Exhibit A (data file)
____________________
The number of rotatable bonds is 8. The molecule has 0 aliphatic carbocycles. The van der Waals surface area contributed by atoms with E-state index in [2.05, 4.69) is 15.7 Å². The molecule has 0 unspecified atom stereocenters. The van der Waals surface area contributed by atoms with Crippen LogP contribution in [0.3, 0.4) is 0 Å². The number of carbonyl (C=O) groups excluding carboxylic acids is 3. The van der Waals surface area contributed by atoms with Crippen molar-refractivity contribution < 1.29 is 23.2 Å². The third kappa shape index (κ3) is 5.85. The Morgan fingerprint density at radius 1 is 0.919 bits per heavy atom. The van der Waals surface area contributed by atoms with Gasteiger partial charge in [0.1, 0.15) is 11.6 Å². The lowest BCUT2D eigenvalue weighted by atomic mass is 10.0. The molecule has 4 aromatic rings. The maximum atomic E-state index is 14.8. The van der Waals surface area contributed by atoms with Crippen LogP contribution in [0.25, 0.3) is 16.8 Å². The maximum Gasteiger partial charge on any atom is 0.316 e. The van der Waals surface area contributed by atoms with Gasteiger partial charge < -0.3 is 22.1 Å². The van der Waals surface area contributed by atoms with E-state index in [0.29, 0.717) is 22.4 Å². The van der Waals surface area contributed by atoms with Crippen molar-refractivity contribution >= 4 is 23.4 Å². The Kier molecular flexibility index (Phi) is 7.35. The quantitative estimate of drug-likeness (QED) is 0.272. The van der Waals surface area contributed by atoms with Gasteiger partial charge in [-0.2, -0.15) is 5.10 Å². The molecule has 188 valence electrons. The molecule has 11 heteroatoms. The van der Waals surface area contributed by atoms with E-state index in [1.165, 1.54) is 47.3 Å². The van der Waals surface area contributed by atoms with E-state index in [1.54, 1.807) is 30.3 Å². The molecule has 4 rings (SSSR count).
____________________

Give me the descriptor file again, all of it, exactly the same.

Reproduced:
The number of rotatable bonds is 8. The molecule has 0 aliphatic carbocycles. The van der Waals surface area contributed by atoms with E-state index in [2.05, 4.69) is 15.7 Å². The molecule has 0 unspecified atom stereocenters. The van der Waals surface area contributed by atoms with Crippen LogP contribution in [0.3, 0.4) is 0 Å². The number of carbonyl (C=O) groups excluding carboxylic acids is 3. The van der Waals surface area contributed by atoms with Crippen molar-refractivity contribution < 1.29 is 23.2 Å². The third kappa shape index (κ3) is 5.85. The Morgan fingerprint density at radius 1 is 0.919 bits per heavy atom. The van der Waals surface area contributed by atoms with Gasteiger partial charge in [0.1, 0.15) is 11.6 Å². The lowest BCUT2D eigenvalue weighted by atomic mass is 10.0. The molecule has 4 aromatic rings. The maximum atomic E-state index is 14.8. The van der Waals surface area contributed by atoms with Crippen LogP contribution in [0.25, 0.3) is 16.8 Å². The maximum Gasteiger partial charge on any atom is 0.316 e. The van der Waals surface area contributed by atoms with Gasteiger partial charge < -0.3 is 22.1 Å². The van der Waals surface area contributed by atoms with E-state index in [0.29, 0.717) is 22.4 Å². The van der Waals surface area contributed by atoms with Crippen molar-refractivity contribution >= 4 is 23.4 Å². The Kier molecular flexibility index (Phi) is 7.35. The quantitative estimate of drug-likeness (QED) is 0.272. The van der Waals surface area contributed by atoms with Gasteiger partial charge in [-0.2, -0.15) is 5.10 Å². The molecule has 188 valence electrons. The molecule has 11 heteroatoms. The van der Waals surface area contributed by atoms with E-state index in [1.165, 1.54) is 47.3 Å². The van der Waals surface area contributed by atoms with E-state index in [1.54, 1.807) is 30.3 Å². The molecule has 4 rings (SSSR count).